An old episode of The Lucy Show made fun at this common mistake. Lucy chided her friend, Comfort, for buying a 50lb bag of dog food. Comfort defended herself saying “that was half price.” To which Lucy teasingly or hilariously replied, “You don’t have a dog!”. Comfort had actually wasted the money for the very thing (dog) she hadn’t got at that time. What a shame !!!
They don’t buy anything without asking the price
It is an old trick. Selling stuff without ever mentioning the price and it works, because we are often too embarrassed to ask how much something costs. We do not want anyone thinking we are poor, but we have it backwards. Poor is what you will be if you don’t ask the hard questions.
Some people are in the habit of just “jumping” into a taxi without asking for the fare being charge to their destination; and only to be handed a fee which they complain about. Please!!, wise up, and avoid the unnecessary confrontations with taxi drivers.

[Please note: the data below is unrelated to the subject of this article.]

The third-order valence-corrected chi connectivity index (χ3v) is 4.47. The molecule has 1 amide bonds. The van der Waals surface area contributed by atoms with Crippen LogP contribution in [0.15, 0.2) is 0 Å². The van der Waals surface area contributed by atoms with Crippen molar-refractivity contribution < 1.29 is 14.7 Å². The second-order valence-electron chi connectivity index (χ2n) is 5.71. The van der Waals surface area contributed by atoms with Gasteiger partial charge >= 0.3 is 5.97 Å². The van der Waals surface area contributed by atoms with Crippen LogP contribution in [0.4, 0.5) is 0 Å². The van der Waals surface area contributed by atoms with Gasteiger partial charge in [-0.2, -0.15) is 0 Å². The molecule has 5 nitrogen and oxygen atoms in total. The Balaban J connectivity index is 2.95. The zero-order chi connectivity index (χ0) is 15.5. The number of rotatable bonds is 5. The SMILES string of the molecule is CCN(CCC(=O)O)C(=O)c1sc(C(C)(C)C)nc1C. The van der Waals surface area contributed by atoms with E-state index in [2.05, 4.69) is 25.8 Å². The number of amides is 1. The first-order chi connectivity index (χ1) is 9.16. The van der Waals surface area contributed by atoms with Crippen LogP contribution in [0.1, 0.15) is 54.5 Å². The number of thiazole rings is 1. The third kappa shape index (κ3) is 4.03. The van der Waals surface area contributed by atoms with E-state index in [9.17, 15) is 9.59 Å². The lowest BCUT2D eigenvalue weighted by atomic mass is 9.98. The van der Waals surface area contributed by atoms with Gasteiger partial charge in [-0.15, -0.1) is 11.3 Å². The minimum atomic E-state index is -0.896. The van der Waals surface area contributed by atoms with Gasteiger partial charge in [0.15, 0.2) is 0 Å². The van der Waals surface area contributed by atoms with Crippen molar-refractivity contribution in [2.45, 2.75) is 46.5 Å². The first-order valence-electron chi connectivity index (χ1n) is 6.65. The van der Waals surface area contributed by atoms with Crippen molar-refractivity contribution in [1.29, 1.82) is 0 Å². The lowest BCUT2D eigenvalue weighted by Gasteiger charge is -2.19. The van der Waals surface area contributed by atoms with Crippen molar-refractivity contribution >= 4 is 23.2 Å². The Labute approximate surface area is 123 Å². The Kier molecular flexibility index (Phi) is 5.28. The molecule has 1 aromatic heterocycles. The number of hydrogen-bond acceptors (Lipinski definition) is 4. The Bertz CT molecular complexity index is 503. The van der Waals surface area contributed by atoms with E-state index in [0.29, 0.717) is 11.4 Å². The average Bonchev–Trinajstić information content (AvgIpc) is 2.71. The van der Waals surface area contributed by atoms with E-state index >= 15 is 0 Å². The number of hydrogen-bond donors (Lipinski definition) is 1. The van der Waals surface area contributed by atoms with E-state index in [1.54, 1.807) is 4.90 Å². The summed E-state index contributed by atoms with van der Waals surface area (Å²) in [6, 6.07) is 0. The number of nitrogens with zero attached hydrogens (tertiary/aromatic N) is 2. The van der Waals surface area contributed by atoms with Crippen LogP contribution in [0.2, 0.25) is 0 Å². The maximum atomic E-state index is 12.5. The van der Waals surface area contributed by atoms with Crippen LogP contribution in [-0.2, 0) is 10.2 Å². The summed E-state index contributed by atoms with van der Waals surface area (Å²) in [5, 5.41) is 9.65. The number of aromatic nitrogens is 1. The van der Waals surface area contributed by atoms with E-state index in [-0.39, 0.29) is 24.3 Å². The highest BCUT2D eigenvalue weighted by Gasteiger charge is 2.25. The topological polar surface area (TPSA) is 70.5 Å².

They don’t avoid expenses that save them trouble and money in the future
Getting the oil changed may be annoying, but it is cheaper than a new car. Getting your teeth cleaned may be uncomfortable, but would you rather have a root canal/toothache? When you are trying to cut back on spending, ‘trim from the fat’, not the essentials or necessities, for it is better to spend now than running into bigger trouble later on, when you least expect it.
They don’t buy into get rich quick schemes
When people really do strike proverbial gold, they probably don’t tell the world about it in a “business opportunity” seminar. Financially mature people know that wealth comes through hard work and good choices over time.
Recent happenings in Ghana’s Microfinancial sector are vivid examples. Avoid these ponzi or pyramid schemes; and remember how the old “R5s” and “Pyramids” (Pyram) illegal financial establishments, in the early and mid 1990s made clients poor; even to their deaths.